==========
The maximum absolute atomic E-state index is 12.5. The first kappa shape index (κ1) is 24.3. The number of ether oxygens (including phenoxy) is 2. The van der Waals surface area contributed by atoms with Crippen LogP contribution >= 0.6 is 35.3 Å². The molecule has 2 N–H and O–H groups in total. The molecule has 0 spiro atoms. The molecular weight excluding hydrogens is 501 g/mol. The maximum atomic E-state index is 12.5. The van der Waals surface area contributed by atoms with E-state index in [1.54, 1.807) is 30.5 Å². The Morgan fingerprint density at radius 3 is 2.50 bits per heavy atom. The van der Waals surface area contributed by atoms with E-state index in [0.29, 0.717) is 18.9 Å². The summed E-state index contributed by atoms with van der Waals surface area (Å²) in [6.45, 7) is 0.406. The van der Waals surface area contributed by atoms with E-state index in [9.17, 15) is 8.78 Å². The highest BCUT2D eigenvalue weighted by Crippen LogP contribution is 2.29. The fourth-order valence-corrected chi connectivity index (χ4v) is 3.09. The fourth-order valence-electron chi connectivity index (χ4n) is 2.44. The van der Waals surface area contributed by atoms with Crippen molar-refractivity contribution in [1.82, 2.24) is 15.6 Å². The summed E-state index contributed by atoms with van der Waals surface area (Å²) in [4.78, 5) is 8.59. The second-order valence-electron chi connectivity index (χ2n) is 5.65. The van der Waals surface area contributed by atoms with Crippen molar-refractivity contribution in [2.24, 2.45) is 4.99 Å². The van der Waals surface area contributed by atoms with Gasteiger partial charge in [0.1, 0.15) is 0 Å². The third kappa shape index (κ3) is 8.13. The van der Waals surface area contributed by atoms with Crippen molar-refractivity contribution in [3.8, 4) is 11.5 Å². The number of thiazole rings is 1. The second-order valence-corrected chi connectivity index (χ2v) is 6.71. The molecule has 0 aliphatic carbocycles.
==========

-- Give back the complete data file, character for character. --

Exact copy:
The maximum absolute atomic E-state index is 12.5. The first kappa shape index (κ1) is 24.3. The number of ether oxygens (including phenoxy) is 2. The van der Waals surface area contributed by atoms with Crippen LogP contribution >= 0.6 is 35.3 Å². The molecule has 2 N–H and O–H groups in total. The molecule has 0 spiro atoms. The molecular weight excluding hydrogens is 501 g/mol. The maximum atomic E-state index is 12.5. The van der Waals surface area contributed by atoms with E-state index in [1.54, 1.807) is 30.5 Å². The Morgan fingerprint density at radius 3 is 2.50 bits per heavy atom. The van der Waals surface area contributed by atoms with E-state index in [0.29, 0.717) is 18.9 Å². The summed E-state index contributed by atoms with van der Waals surface area (Å²) in [6.45, 7) is 0.406. The van der Waals surface area contributed by atoms with E-state index in [9.17, 15) is 8.78 Å². The highest BCUT2D eigenvalue weighted by Crippen LogP contribution is 2.29. The fourth-order valence-corrected chi connectivity index (χ4v) is 3.09. The fourth-order valence-electron chi connectivity index (χ4n) is 2.44. The van der Waals surface area contributed by atoms with Crippen molar-refractivity contribution in [1.82, 2.24) is 15.6 Å². The summed E-state index contributed by atoms with van der Waals surface area (Å²) in [4.78, 5) is 8.59. The second-order valence-electron chi connectivity index (χ2n) is 5.65. The van der Waals surface area contributed by atoms with Crippen molar-refractivity contribution in [2.24, 2.45) is 4.99 Å². The van der Waals surface area contributed by atoms with Gasteiger partial charge in [0.1, 0.15) is 0 Å². The third kappa shape index (κ3) is 8.13. The van der Waals surface area contributed by atoms with Crippen molar-refractivity contribution in [3.8, 4) is 11.5 Å². The number of thiazole rings is 1. The second-order valence-corrected chi connectivity index (χ2v) is 6.71. The molecule has 0 aliphatic carbocycles.